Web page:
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View Full Version : Poured concrete arena retaining wall?



horsepoor
Jul. 28, 2012, 06:37 PM
Anyone done it?

This is the direction we are going as we live on the side of a hill, and making a flat arena spot is going to require that we do something for a retaining wall on the low side. Were talking a 4' wall, so not just a little curb...this thing has to be well constructed! This will be an outdoor arena. I really don't want a building...ever, but we're keeping that option open for future owners by planning for that in our placement, etc.

Priced concrete blocks and that was $$ just for materials, plus hauling and placing (we are not able or willing to do this ourselves...contracting out). Looked at RR ties for a wall, which costs less for materials, but more labor intensive and that didn't save much. Also not as durable. In the end, having a concrete wall poured is looking like the best option. Makes up about 25% of the total arena cost, but when you choose to live on a hill, guess that's what you deal with!

Anyway, just curious if anyone has had to do this, or are we the only crazy people? And any thoughts on this little plan of mine - I'm thinking I can have the fence posts ready when they pour, and pop those in to the concrete so we are ready to fence and no digging. Since we will need a fence of some sort there, whether I choose to do the whole ring or not, so no surprise exits over the 4' drop! I thought round steel posts would work nicely for this.

I'd be curious too, if anyone has done this, what drainage issues you've had. Just to see how the plan we have for drains/slope compares.

ReSomething
Jul. 28, 2012, 09:16 PM
One of our posters put up pictures of her farm and had several (extremely expensive) beautiful rock walls put up for the arena and other areas.

Concrete is definitely faster. Dad the engineer used to design lots of retaining walls, not so many concrete except for businesses. If I recall you need to allow for drainage behind the thing otherwise it'll get mighty swampy. That means backfilling with large gravel on the bottom and smaller up top and a little bit of care when digging the bottom so it'll drain to one end or the other. Some people let in a little pipe at intervals.
If it's taller than 2 or so foot height having an engineer design it is a good idea so you get a thickness of concrete that won't get pushed around by the weight of the fill.
We put in post anchors once, when we lived where subterranean termits would eat out your posts quick, for a decorative fence. Every once in a while we'd have to go down the line tightening the fence bolts in the anchors. Steel would be nice and permanent - just make sure they are where you want them cause they are mighty hard to move.

KnKShowmom
Jul. 28, 2012, 09:25 PM
We did dry stack blocks for our ring - filled with #57 gravel and #57/drain tile for drainage.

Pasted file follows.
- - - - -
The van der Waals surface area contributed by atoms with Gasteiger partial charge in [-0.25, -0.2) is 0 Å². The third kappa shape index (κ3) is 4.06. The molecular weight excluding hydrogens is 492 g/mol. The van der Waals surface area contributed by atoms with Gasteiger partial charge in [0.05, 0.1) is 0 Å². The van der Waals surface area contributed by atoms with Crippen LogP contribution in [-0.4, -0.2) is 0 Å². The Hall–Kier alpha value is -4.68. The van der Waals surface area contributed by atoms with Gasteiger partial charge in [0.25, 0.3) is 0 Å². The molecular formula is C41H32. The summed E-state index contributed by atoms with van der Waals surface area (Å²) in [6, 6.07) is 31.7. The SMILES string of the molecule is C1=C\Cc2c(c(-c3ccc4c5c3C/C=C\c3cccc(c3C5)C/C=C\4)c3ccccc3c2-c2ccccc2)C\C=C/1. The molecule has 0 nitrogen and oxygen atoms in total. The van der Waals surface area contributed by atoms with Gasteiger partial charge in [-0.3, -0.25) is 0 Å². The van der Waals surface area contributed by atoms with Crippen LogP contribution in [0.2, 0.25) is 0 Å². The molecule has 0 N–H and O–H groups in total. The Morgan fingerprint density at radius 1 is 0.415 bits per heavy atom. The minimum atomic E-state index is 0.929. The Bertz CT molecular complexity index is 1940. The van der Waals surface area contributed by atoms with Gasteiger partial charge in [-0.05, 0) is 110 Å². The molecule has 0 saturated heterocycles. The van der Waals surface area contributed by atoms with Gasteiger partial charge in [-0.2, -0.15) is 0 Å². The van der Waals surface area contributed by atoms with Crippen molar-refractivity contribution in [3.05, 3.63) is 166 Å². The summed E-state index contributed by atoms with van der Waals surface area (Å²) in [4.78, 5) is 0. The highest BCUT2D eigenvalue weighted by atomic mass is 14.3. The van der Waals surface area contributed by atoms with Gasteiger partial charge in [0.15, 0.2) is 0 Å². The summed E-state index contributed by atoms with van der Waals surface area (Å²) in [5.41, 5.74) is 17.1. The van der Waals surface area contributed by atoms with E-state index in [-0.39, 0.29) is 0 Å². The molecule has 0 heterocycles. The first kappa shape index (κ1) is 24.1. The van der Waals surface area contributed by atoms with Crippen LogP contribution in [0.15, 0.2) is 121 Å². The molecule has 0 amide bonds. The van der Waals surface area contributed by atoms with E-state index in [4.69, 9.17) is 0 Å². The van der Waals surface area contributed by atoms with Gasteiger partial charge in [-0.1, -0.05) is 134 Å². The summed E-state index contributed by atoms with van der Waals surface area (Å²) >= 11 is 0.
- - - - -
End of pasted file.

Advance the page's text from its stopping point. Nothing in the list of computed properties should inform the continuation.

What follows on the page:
We did it ourselves and 300' of wall took about 3 weekends - not the most fun I have had but got it done - those blocks are 75# a piece!

https://www.facebook.com/photo.php?fbid=486292301387927&set=a.486291708054653.129230.100000214838897&type=3&theater

https://www.facebook.com/photo.php?fbid=486291871387970&set=a.486291708054653.129230.100000214838897&type=3&theater

The only thing about poured concrete is the extra expense for forming - with dry stack it was only the footings and build which was much easier.

Blume Farm
Jul. 28, 2012, 09:31 PM
KNKShowMom...can you post a link that is not Facebook...I'm not a member but would love to see how you did this and i too need to have a retaining wall built.

KnKShowmom
Jul. 28, 2012, 09:48 PM
KNKShowMom...can you post a link that is not Facebook...I'm not a member but would love to see how you did this and i too need to have a retaining wall built.

If someone can tell me how - I think you need to be a premium member to directly post pictures....

ReSomething
Jul. 28, 2012, 10:12 PM
Your Fb photos aren't public so I can't see them either. If you upload to flicker, photobucket, webshots, shutterfly, picasa or some others and post a link here we can click and view.

clanter
Jul. 28, 2012, 10:28 PM
Four feet high will have a considerable load... you best have an engineer design the layout.

Here is what a neighbor did, but this was an engineered wall of stacked 80# bags of dry cement that was hosed down after stacked

This wall was placed nearly twenty years ago and still looks the same

http://i23.photobucket.com/albums/b386/clanter/MVC-009S.jpg

BeeHoney
Jul. 28, 2012, 11:12 PM
I know several people who have built arenas on the sides of hills. I'm not an expert on the engineering aspects, but from what I understand retaining walls are much more expensive and difficult to do correctly compared to just digging and grading out your flat spot from the hill and having the dirt (obviously packed and graded) slope away from the lower side of the arena. It might be interesting to compare quotes for doing it both ways. In regards to a retaining wall, I'd make sure whoever does the work understands that your arena will be like a 'parking lot' in that it will not be absorbing water but that all rainwater will be running off the top of the packed base.

ReSomething
Jul. 29, 2012, 07:22 AM